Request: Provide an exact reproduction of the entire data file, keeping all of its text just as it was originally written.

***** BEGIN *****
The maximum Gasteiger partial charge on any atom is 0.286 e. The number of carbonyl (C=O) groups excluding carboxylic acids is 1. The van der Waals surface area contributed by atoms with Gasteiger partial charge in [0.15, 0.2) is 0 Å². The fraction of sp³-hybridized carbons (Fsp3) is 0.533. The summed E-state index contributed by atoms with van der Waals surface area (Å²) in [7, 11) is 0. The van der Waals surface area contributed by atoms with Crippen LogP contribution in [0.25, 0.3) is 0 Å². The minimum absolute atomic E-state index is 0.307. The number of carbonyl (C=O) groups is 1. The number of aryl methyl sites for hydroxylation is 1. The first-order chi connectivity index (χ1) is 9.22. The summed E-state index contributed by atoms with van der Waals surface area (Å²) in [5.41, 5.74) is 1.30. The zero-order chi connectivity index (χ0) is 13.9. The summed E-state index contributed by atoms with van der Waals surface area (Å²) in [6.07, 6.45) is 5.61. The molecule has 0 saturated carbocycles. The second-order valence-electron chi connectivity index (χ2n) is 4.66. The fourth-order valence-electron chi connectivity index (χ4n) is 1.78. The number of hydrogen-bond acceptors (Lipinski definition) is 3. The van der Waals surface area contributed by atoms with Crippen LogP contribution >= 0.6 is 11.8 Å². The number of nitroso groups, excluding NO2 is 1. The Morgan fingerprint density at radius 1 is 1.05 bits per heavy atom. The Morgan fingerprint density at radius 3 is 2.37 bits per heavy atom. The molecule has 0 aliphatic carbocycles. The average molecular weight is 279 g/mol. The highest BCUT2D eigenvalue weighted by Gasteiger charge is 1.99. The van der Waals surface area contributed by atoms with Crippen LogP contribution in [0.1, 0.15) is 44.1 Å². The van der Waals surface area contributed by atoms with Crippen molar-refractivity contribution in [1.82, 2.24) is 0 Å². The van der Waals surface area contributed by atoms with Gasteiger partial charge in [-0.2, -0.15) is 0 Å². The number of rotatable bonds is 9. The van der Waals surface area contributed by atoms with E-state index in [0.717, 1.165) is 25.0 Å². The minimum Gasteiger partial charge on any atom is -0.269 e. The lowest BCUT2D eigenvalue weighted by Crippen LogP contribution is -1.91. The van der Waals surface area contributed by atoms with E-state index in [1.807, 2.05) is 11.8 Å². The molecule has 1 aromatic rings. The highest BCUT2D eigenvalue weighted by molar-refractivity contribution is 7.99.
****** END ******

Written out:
The maximum Gasteiger partial charge on any atom is 0.286 e. The number of carbonyl (C=O) groups excluding carboxylic acids is 1. The van der Waals surface area contributed by atoms with Gasteiger partial charge in [0.15, 0.2) is 0 Å². The fraction of sp³-hybridized carbons (Fsp3) is 0.533. The summed E-state index contributed by atoms with van der Waals surface area (Å²) in [7, 11) is 0. The van der Waals surface area contributed by atoms with Crippen LogP contribution in [0.25, 0.3) is 0 Å². The minimum absolute atomic E-state index is 0.307. The number of carbonyl (C=O) groups is 1. The number of aryl methyl sites for hydroxylation is 1. The first-order chi connectivity index (χ1) is 9.22. The summed E-state index contributed by atoms with van der Waals surface area (Å²) in [5.41, 5.74) is 1.30. The zero-order chi connectivity index (χ0) is 13.9. The summed E-state index contributed by atoms with van der Waals surface area (Å²) in [6.07, 6.45) is 5.61. The molecule has 0 saturated carbocycles. The second-order valence-electron chi connectivity index (χ2n) is 4.66. The fourth-order valence-electron chi connectivity index (χ4n) is 1.78. The number of hydrogen-bond acceptors (Lipinski definition) is 3. The van der Waals surface area contributed by atoms with Crippen LogP contribution >= 0.6 is 11.8 Å². The number of nitroso groups, excluding NO2 is 1. The Morgan fingerprint density at radius 1 is 1.05 bits per heavy atom. The Morgan fingerprint density at radius 3 is 2.37 bits per heavy atom. The molecule has 0 aliphatic carbocycles. The average molecular weight is 279 g/mol. The highest BCUT2D eigenvalue weighted by Gasteiger charge is 1.99. The van der Waals surface area contributed by atoms with Crippen LogP contribution in [0.1, 0.15) is 44.1 Å². The van der Waals surface area contributed by atoms with Crippen molar-refractivity contribution in [1.82, 2.24) is 0 Å². The van der Waals surface area contributed by atoms with Gasteiger partial charge in [-0.2, -0.15) is 0 Å². The number of rotatable bonds is 9. The van der Waals surface area contributed by atoms with E-state index in [0.717, 1.165) is 25.0 Å². The minimum Gasteiger partial charge on any atom is -0.269 e. The lowest BCUT2D eigenvalue weighted by Crippen LogP contribution is -1.91. The van der Waals surface area contributed by atoms with E-state index in [1.807, 2.05) is 11.8 Å². The molecule has 1 aromatic rings. The highest BCUT2D eigenvalue weighted by molar-refractivity contribution is 7.99.